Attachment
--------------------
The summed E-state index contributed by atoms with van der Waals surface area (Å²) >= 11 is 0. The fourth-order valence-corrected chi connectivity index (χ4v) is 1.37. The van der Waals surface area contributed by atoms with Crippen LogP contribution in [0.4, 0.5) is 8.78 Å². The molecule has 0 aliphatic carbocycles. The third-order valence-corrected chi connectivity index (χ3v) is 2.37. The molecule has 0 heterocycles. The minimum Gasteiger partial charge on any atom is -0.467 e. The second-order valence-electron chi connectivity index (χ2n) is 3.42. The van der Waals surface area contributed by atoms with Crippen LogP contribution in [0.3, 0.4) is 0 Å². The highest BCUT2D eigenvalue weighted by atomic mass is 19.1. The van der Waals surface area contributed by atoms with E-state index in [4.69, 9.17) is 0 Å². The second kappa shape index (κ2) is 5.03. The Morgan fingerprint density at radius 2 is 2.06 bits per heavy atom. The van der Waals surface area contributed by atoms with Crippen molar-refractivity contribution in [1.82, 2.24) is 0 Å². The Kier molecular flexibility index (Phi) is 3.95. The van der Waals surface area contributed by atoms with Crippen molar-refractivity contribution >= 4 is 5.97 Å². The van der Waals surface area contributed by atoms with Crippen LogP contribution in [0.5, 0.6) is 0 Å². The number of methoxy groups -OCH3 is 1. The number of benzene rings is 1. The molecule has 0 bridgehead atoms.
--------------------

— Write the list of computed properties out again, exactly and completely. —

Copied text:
The summed E-state index contributed by atoms with van der Waals surface area (Å²) >= 11 is 0. The fourth-order valence-corrected chi connectivity index (χ4v) is 1.37. The van der Waals surface area contributed by atoms with Crippen LogP contribution in [0.4, 0.5) is 8.78 Å². The molecule has 0 aliphatic carbocycles. The third-order valence-corrected chi connectivity index (χ3v) is 2.37. The molecule has 0 heterocycles. The minimum Gasteiger partial charge on any atom is -0.467 e. The second-order valence-electron chi connectivity index (χ2n) is 3.42. The van der Waals surface area contributed by atoms with Crippen LogP contribution in [0.3, 0.4) is 0 Å². The highest BCUT2D eigenvalue weighted by atomic mass is 19.1. The van der Waals surface area contributed by atoms with E-state index in [4.69, 9.17) is 0 Å². The second kappa shape index (κ2) is 5.03. The Morgan fingerprint density at radius 2 is 2.06 bits per heavy atom. The van der Waals surface area contributed by atoms with Crippen molar-refractivity contribution in [1.82, 2.24) is 0 Å². The Kier molecular flexibility index (Phi) is 3.95. The van der Waals surface area contributed by atoms with Crippen molar-refractivity contribution >= 4 is 5.97 Å². The van der Waals surface area contributed by atoms with Crippen LogP contribution in [0.5, 0.6) is 0 Å². The number of methoxy groups -OCH3 is 1. The number of benzene rings is 1. The molecule has 0 bridgehead atoms.